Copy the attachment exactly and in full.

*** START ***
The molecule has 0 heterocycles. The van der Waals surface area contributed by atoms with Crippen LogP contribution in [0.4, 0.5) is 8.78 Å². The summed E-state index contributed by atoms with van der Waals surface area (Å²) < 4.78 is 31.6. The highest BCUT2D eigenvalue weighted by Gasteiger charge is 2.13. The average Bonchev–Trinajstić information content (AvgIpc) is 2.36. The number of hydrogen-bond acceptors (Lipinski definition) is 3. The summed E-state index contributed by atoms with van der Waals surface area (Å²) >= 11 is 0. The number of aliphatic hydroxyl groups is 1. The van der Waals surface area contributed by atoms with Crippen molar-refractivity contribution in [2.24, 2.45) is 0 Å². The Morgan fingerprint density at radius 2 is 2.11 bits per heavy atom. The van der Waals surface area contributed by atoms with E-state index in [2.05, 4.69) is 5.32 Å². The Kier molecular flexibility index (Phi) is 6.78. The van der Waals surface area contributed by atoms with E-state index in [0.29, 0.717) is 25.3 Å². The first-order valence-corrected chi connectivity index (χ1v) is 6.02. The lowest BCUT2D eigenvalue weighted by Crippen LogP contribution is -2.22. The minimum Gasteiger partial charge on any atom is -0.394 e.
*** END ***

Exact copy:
The molecule has 0 heterocycles. The van der Waals surface area contributed by atoms with Crippen LogP contribution in [0.4, 0.5) is 8.78 Å². The summed E-state index contributed by atoms with van der Waals surface area (Å²) < 4.78 is 31.6. The highest BCUT2D eigenvalue weighted by Gasteiger charge is 2.13. The average Bonchev–Trinajstić information content (AvgIpc) is 2.36. The number of hydrogen-bond acceptors (Lipinski definition) is 3. The summed E-state index contributed by atoms with van der Waals surface area (Å²) >= 11 is 0. The number of aliphatic hydroxyl groups is 1. The van der Waals surface area contributed by atoms with Crippen molar-refractivity contribution in [2.24, 2.45) is 0 Å². The Morgan fingerprint density at radius 2 is 2.11 bits per heavy atom. The van der Waals surface area contributed by atoms with E-state index in [2.05, 4.69) is 5.32 Å². The Kier molecular flexibility index (Phi) is 6.78. The van der Waals surface area contributed by atoms with E-state index in [0.29, 0.717) is 25.3 Å². The first-order valence-corrected chi connectivity index (χ1v) is 6.02. The lowest BCUT2D eigenvalue weighted by Crippen LogP contribution is -2.22. The minimum Gasteiger partial charge on any atom is -0.394 e.